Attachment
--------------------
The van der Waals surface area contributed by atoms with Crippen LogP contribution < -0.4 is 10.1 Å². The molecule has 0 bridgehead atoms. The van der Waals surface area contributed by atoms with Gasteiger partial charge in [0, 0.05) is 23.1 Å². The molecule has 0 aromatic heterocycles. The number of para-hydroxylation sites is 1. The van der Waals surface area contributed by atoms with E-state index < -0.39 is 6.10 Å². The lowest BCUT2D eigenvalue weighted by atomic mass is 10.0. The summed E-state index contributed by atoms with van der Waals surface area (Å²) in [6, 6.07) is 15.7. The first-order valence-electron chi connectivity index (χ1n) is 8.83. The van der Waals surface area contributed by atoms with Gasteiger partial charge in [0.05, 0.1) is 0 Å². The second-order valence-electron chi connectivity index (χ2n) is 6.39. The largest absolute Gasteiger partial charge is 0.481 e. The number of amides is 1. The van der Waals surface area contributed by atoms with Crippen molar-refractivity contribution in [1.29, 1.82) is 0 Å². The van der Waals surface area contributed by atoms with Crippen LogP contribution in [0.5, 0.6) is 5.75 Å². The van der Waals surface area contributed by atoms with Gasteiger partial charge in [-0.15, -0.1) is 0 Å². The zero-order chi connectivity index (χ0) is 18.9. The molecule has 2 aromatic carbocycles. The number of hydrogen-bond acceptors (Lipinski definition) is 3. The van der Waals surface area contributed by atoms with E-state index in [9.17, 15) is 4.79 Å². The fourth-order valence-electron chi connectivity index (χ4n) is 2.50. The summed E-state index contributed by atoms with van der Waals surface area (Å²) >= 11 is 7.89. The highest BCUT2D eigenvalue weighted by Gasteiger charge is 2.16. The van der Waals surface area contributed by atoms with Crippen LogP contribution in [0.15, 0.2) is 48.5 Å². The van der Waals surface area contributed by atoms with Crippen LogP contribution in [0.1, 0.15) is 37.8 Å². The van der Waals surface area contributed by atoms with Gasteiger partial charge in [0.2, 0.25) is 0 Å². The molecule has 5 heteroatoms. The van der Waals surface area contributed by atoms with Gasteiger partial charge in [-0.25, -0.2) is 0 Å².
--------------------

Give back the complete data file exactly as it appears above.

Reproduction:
The van der Waals surface area contributed by atoms with Crippen LogP contribution < -0.4 is 10.1 Å². The molecule has 0 bridgehead atoms. The van der Waals surface area contributed by atoms with Gasteiger partial charge in [0, 0.05) is 23.1 Å². The molecule has 0 aromatic heterocycles. The number of para-hydroxylation sites is 1. The van der Waals surface area contributed by atoms with E-state index < -0.39 is 6.10 Å². The lowest BCUT2D eigenvalue weighted by atomic mass is 10.0. The summed E-state index contributed by atoms with van der Waals surface area (Å²) in [6, 6.07) is 15.7. The first-order valence-electron chi connectivity index (χ1n) is 8.83. The van der Waals surface area contributed by atoms with Gasteiger partial charge in [0.05, 0.1) is 0 Å². The second-order valence-electron chi connectivity index (χ2n) is 6.39. The largest absolute Gasteiger partial charge is 0.481 e. The number of amides is 1. The van der Waals surface area contributed by atoms with Crippen molar-refractivity contribution in [1.29, 1.82) is 0 Å². The van der Waals surface area contributed by atoms with Crippen LogP contribution in [0.5, 0.6) is 5.75 Å². The van der Waals surface area contributed by atoms with Gasteiger partial charge in [-0.15, -0.1) is 0 Å². The zero-order chi connectivity index (χ0) is 18.9. The molecule has 2 aromatic carbocycles. The number of hydrogen-bond acceptors (Lipinski definition) is 3. The van der Waals surface area contributed by atoms with E-state index in [9.17, 15) is 4.79 Å². The fourth-order valence-electron chi connectivity index (χ4n) is 2.50. The summed E-state index contributed by atoms with van der Waals surface area (Å²) >= 11 is 7.89. The highest BCUT2D eigenvalue weighted by Gasteiger charge is 2.16. The van der Waals surface area contributed by atoms with Crippen LogP contribution in [0.15, 0.2) is 48.5 Å². The van der Waals surface area contributed by atoms with Crippen LogP contribution in [0.1, 0.15) is 37.8 Å². The van der Waals surface area contributed by atoms with Gasteiger partial charge in [0.2, 0.25) is 0 Å². The molecule has 5 heteroatoms. The van der Waals surface area contributed by atoms with Gasteiger partial charge in [-0.25, -0.2) is 0 Å².